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How Insurance Companies Can Integrate & Aggregate Disparate Data Sources to Launch Advanced Analytics Capabilities

How Insurance Companies Can Integrate & Aggregate Disparate Data Sources to Launch Advanced Analytics Capabilities

Insurance companies can enjoy enormous benefits from advanced analytics, improving claims processing, fraud detection, underwriting, and customer care.

In an era where competition has forced prices ever downward and customers face few hurdles for switching providers, insurance companies have an imperative to find ways to extract more value and fuel better business processes with the data they already have. 

The bad news is that many insurance organizations are currently relying on legacy technology and siloed data sources, which makes advanced analytics nearly impossible. The good news: organizations that find themselves in that scenario have the potential to enjoy enormous gains when they take the leap toward unified data. 

Here’s a look at how data integration and aggregation can lay the groundwork for advanced analytics and transform an entire insurance organization.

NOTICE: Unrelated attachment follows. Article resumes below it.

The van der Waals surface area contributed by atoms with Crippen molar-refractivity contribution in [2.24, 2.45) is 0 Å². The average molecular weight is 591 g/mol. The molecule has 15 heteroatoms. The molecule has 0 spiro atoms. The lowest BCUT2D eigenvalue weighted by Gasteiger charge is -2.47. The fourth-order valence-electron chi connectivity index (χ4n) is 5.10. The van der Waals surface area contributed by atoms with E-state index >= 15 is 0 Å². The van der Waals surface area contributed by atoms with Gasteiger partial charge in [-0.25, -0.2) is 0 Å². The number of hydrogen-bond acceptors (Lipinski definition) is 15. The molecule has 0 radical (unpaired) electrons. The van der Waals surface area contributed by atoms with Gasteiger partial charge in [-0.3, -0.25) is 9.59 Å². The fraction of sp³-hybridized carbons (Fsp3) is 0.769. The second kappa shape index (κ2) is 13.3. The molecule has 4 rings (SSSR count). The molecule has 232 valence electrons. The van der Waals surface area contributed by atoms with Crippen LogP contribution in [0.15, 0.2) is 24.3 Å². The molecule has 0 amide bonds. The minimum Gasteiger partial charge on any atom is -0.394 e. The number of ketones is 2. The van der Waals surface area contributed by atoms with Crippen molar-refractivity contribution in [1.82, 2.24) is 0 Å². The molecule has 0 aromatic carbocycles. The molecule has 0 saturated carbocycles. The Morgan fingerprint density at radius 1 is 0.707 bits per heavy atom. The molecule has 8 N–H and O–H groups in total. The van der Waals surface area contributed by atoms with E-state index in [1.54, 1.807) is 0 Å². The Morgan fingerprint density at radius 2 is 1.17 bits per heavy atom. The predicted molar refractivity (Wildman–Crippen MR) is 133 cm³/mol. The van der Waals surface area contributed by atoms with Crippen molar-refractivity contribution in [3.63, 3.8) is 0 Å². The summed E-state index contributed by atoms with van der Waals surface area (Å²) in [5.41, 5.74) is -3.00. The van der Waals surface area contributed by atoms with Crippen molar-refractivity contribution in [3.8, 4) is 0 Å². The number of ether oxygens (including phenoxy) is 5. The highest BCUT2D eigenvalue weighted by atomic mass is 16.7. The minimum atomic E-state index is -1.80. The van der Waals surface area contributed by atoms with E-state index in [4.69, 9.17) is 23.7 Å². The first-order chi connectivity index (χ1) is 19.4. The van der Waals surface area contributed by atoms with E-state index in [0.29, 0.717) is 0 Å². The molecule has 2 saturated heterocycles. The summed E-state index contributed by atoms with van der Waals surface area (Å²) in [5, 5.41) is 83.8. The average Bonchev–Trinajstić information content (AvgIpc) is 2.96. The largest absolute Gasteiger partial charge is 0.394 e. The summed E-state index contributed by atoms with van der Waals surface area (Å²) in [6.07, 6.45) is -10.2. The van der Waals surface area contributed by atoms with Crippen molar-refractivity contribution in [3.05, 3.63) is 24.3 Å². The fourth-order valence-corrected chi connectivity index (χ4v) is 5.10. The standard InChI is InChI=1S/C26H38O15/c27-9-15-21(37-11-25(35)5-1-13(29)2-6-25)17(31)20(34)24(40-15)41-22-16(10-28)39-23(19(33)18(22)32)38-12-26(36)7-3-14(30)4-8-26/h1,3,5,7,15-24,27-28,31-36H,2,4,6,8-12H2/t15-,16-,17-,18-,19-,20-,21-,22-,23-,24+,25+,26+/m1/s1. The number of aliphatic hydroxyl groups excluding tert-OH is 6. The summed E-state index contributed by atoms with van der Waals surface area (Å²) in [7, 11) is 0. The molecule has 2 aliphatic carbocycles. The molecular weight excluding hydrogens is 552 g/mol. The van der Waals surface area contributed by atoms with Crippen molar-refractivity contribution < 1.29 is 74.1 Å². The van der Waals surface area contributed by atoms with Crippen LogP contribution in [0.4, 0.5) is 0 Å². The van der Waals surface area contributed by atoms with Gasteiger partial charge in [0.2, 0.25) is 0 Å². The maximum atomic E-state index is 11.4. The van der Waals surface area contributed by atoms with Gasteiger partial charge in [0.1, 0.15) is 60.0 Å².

The Problem: Dispersed and Siloed Data

Dispersed and siloed data is all too common among  insurance organizations, thanks to years of acquisitions, mergers, and tech adoption that meets a specific division’s needs rather than serving the entire organization.

Unfortunately, this state creates inefficiencies and limits the organization’s capabilities. When data isn’t contained in a centralized location…

  • It’s difficult to get a full, 360-degree view of customers. Information about billing may be separate from information about claims, which may be separate from policy information.
  • It’s impossible to position yourself as a consultant or advisor. Without that 360-degree view at the ready, insurance companies can’t differentiate themselves by serving the full customer and are left with few alternatives to competing on price – a losing proposition for the long term.
  • Leaders don’t have the real-time insights necessary for key business decisions. When analysts have to manually process data requests, business leaders are effectively trying to lead by looking in the rear-view mirror. When errors get introduced, outcomes are even worse.

Obviously, this state is a problem for insurance organizations.